When I worked at the Women’s Center at Yakima Valley Community College back in the late 70’s, I interviewed the head instructor of our mechanical engineering program about women participating in his program.
I remember him saying that he welcomed women into the program, as long as they were serious about studying in the field. I asked him what he meant by being ’serious about the field’. He gave as an example one young woman in his program that he felt was a waste of time to teach because she wasn’t that serious about her studies.
Well, it seems that she would get up early every morning and carefully apply makeup and arrange her hair before coming into class. The teacher felt that anyone that spent that much time getting ready in the morning, wasn’t spending enough time with her studies, and therefore wasn’t that interested in putting the time into getting a degree in engineering.
It wasn’t difficult to see from this conversation why the number of women in engineering and computer science has been dropping steadily since a high participation of 35% in 1980’s, when I received my CS degree. Even if most of the professors weren’t as obvious as the man I interviewed, the engineering field, as a whole, has not been welcoming to women.
So it was very good news to hear today, via Julie, via Misbehaving, that the new MIT president is Susan Hockfield, the first woman president at this notoriously male dominated bastion of geek engineering technology.
The Slashdot thread associated with the announcement makes an assumption that Ms. Hockfield was selected specifically because she’s a woman; an assumption based on the fact that MIT is seeking to reverse the acknowledged sex discrimination that got it into trouble the last few years. However, I would say her background had as much to do with it, though I imagine that being a woman did give her an edge – MIT is genuinely trying to open its doors to more women, and having a woman at the head could only help. And we need this help.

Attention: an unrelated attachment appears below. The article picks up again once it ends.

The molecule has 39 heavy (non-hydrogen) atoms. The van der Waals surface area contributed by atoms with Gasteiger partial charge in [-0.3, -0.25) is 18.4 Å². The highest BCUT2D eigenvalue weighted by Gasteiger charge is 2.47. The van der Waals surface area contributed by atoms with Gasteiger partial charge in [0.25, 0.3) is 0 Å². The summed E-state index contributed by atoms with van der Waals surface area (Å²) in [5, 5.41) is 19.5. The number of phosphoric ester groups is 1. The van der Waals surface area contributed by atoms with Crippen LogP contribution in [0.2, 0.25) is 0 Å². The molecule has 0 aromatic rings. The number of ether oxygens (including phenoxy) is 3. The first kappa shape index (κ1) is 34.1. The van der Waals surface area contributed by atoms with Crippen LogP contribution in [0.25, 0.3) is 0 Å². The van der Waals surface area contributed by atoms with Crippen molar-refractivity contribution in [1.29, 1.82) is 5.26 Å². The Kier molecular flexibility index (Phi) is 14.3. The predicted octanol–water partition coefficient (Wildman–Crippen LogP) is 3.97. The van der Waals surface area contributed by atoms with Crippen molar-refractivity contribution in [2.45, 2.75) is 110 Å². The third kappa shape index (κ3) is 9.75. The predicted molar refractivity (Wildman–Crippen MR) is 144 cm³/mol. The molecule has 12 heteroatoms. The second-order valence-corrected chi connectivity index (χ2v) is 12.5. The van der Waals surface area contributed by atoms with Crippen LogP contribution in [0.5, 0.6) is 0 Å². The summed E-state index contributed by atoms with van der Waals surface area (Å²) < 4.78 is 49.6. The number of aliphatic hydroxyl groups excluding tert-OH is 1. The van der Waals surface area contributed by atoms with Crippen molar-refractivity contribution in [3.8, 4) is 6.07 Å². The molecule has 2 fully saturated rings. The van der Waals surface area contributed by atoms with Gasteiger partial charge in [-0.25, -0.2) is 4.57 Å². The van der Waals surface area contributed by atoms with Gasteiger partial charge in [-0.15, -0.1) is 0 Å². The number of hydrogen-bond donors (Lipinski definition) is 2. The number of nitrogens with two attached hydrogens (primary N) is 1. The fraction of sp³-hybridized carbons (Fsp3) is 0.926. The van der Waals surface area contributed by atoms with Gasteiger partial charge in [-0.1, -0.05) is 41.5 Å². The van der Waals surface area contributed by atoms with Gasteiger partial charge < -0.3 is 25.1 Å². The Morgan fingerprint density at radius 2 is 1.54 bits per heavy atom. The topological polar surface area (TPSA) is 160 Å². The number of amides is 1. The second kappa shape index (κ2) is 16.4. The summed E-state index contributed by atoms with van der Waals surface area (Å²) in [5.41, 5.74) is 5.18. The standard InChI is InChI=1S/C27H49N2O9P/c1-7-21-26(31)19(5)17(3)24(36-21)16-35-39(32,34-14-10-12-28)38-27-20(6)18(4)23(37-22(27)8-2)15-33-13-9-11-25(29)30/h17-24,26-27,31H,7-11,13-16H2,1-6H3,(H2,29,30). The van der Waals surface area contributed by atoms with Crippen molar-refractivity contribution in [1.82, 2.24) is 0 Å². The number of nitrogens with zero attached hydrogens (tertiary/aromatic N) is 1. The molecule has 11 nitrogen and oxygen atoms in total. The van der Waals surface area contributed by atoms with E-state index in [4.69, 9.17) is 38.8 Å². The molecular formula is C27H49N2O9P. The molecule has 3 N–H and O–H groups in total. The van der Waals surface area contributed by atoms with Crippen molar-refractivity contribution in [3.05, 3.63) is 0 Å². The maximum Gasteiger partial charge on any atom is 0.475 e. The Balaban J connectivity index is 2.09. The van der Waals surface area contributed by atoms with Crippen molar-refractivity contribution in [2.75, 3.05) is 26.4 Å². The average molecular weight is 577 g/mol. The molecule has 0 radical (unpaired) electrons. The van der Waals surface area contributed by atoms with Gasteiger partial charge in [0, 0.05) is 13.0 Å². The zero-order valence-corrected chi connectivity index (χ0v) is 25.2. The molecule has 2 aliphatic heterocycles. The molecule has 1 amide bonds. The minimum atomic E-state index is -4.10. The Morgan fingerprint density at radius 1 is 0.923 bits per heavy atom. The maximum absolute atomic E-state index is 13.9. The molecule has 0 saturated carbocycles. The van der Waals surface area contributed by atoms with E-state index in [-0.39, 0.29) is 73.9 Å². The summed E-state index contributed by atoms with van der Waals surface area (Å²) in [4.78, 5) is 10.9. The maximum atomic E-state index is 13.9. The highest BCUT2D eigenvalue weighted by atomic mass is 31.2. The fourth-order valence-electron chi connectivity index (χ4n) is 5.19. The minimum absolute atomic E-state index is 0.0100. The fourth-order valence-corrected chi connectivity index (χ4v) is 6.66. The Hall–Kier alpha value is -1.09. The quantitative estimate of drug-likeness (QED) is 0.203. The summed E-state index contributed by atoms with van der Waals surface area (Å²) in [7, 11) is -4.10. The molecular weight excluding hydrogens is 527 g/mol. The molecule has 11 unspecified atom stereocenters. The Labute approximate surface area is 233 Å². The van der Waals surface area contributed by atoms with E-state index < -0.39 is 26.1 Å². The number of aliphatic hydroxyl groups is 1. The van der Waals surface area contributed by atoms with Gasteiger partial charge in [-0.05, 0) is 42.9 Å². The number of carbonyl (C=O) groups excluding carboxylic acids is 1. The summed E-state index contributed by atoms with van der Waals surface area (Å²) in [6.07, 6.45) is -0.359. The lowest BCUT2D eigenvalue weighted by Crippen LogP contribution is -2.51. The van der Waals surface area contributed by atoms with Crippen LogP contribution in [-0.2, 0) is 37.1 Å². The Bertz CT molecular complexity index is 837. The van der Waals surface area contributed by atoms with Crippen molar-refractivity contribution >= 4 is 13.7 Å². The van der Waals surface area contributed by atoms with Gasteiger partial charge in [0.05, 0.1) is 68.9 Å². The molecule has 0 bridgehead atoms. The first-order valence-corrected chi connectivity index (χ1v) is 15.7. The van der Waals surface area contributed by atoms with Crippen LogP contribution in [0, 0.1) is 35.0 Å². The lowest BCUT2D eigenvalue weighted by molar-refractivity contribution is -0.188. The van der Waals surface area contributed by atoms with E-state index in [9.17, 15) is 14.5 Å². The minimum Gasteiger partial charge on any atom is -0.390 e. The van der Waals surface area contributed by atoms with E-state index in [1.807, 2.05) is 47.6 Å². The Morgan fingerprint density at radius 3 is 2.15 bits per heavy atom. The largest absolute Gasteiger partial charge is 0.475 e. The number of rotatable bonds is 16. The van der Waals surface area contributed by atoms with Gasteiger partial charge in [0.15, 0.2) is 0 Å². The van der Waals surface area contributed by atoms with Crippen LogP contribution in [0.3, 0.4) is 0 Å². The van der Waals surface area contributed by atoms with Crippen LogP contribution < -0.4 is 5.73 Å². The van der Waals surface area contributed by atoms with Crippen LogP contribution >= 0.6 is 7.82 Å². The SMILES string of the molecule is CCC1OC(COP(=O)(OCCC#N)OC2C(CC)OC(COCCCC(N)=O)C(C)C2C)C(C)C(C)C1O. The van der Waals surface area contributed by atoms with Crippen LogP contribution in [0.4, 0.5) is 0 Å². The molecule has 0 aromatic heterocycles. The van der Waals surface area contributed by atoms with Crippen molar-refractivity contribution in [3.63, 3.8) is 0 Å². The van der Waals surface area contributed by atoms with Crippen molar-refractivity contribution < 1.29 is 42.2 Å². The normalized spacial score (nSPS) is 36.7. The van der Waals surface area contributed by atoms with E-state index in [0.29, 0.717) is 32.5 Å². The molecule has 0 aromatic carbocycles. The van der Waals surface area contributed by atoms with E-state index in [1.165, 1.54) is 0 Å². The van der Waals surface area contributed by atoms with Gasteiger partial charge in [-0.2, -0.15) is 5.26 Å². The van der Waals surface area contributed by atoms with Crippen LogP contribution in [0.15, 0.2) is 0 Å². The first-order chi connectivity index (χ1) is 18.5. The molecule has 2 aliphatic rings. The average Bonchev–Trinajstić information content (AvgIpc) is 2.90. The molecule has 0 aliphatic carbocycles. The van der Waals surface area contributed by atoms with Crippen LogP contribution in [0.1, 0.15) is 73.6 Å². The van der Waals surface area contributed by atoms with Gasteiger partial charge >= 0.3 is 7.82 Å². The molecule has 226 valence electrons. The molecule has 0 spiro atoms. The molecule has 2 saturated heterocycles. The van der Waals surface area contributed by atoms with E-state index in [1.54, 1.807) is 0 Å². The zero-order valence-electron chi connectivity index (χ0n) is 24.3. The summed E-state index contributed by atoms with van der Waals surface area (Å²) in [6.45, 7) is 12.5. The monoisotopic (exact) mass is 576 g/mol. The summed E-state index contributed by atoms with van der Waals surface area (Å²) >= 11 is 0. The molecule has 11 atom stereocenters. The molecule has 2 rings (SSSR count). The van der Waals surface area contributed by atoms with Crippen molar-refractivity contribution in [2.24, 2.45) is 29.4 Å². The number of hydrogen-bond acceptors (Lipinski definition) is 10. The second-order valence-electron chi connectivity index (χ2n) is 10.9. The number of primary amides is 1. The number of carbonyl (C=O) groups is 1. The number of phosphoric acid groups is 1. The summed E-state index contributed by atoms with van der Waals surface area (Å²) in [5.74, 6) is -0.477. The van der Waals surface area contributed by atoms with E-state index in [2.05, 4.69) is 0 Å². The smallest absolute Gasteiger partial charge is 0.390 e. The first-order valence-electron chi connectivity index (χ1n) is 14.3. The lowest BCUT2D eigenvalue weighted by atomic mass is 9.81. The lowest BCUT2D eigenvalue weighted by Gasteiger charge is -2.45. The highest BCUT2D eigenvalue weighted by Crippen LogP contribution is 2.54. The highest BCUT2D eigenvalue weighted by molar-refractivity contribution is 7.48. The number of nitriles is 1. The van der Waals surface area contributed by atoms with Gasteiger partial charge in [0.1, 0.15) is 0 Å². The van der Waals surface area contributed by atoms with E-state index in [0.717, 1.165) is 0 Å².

According to statistics, less than 20% of participants in current engineering programs are women. In fact, the numbers have been dropping while women’s participation in all other fields of science, except computer science, have been raising. Frankly, we need more women participants, and not just because there’s something obscene about a country priding itself on equality, when some of the more lucrative professions are so obviously dominated by men.
According to projection forecasts, we won’t have enough engineers and ‘hard’ scientists to fill this country’s needs by the year 2010. If we don’t start recruiting women in this country to enter these professions now, chances are we’ll be hiring women engineers from Iraq, India, Russia, China, or South Africa in less than a decade.